Laguna Best Restaurant & Catering owner Marites M. Barrogo cried uncontrollably inside the District Court of Guam on Friday, as she was sentenced to serve 10 months in prison.
Barrogo admitted to purchasing Supplemental Nutrition Assistance Program benefits from recipients to buy more than $15,000 worth of food items for her restaurant.
“Your Honor, I am truly sorry for what I did,” Barrogo said. “This has been traumatic for me. I will never do anything like this again. I thought I was helping them in a good way but I was wrong.”
She repeatedly asked Chief Judge Frances Tydingco-Gatewood to spare her from having to go to prison.
“Your Honor, I am not a bad person. I am soft-hearted for people asking for help. I have no one to blame but myself and my own stupid decisions,” she said. “I hope you can give me another opportunity to correct my behavior. Please give me a chance to help my family here in Guam and back in Philippines. I’m sorry.”
Barrogo's cries continued to echo inside the courtroom, as Tydingco-Gatewood decided her fate.
“The defendant is an organizing leader in this enterprise of food stamp fraud," said Tydingco-Gatewood. “The court feels the defendant is arrogant because she continued her illegal conduct. I know she is remorseful now, but the court is not moved by her tears because she had continued to disregard the warnings by both her husband and Public Health.”
Barrogo had since pleaded guilty to conspiracy to use, transfer, acquire, alter or possess SNAP benefits without authorization.
Her co-defendant, Stephanie Muna, 35, who was a SNAP recipient, was sentenced Tuesday to two years of probation for her involvement in the crime. Muna admitted to the court that she broke the law to help care for her large family.
Barrogo’s defense attorney, Louie Yanza, asked the judge to allow Barrogo to serve her time on Guam. She was allowed to remain out of prison and will self-surrender to the U.S. Marshals Service at a later date.
She will also serve three years of supervised release after she gets out of prison.
The government requested she pay $20,000 in restitution for the crime, while the defense told the court that she is willing to pay $3,000 to $5,000.
The court set a hearing to discuss restitution and fines for Aug. 10.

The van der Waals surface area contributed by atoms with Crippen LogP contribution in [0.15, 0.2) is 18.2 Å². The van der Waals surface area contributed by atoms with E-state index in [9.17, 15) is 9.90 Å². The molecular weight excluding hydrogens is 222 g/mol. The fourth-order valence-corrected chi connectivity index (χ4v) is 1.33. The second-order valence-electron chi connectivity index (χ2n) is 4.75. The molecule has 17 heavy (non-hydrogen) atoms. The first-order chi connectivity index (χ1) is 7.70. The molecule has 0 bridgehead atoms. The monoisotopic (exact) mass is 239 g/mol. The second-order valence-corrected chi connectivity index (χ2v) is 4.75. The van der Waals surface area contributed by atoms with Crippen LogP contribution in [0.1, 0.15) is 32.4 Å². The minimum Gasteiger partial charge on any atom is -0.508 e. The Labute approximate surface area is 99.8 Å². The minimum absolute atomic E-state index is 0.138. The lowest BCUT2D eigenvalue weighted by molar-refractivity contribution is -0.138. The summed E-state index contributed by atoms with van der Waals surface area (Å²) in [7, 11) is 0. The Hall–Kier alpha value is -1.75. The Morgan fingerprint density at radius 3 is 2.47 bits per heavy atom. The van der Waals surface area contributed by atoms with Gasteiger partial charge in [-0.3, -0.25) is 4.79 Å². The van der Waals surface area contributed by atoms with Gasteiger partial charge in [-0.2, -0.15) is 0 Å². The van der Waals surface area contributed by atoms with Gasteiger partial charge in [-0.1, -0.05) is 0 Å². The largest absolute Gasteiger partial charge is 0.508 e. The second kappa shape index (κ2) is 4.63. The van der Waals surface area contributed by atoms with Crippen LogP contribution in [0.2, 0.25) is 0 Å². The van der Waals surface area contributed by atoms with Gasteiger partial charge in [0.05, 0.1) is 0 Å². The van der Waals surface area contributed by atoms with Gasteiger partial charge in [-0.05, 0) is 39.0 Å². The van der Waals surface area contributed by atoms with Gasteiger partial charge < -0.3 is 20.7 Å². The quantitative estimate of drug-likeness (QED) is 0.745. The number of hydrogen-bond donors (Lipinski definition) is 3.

The victim in the case was the Department of Public Health and Social Services. The government agency administers SNAP.
Assistant U.S. Attorney Benjamin Petersburg, who recommended that Barrogo spend 10 months in prison, called Bernice Borja with DPHSS Investigations and Recovery Office to testify during Friday’s sentencing.
Borja said her division investigates misuse or abuse of public assistance benefits.
“It is difficult for me to believe Mrs. Barrogo is remorseful of her actions. I told her that she must not continue to do this because she is breaking the law,” said Borja, who said even after the warning that her office received a call about food being taken to Barrogo’s Harmon restaurant by SNAP recipients. “It is difficult to hear that she tried to help Ms. Muna. The only help she gave to Ms. Muna is to help her commit a crime. Ms. Muna was disqualified from the program. She received all the food items at a discount price to support her business.”
Borja asked the court not to show leniency.
The sentencing hearing began earlier this week but was delayed for two days after Yanza told the court that there would be a disparity if his client were to spend any time in prison.
He referenced other related court cases, which the judge and the government took time to review.
“There will be disparity. She used someone’s EBT card, went shopping, and gave money to Ms. Muna,” Yanza said, citing other SNAP fraud cases.
“This is my client’s first time. She’s shown remorse. These SNAP recipients were pleading to her in exchange for cash. She is just kindhearted.”
“If she has such a good heart then why didn’t she just give her own money?” said Tydingco-Gatewood. “I don’t see the motivation being as pure. If she really cared about the health and well-being of (Muna’s) children then she would’ve gone out of her way to help in a way that wasn’t criminal.”
The defense had requested that Barrogo receive a suspended prison sentence and pay restitution, or serve six months of home confinement with electronic monitoring under the condition that she could continue to operate her restaurant to support her business.
It was said in court that Barrogo would be forced to close her business if she went to prison.
Barrogo admitted that between June 2015 and June 2018, she began purchasing SNAP benefits from recipients of the federal program, including Muna.
Barrogo would buy the benefits monthly and would take Muna's EBT card and PIN to buy food from various local retailers, court documents state.
She admitted to buying more than $15,000 worth of food items during the conspiracy.
Under the direction of Barrogo, Muna recruited at least four other SNAP recipients to participate in the scheme and paid them cash in exchange. Barrogo also told other SNAP participants to buy food items with their benefits, which she would then buy at a discounted price, documents state.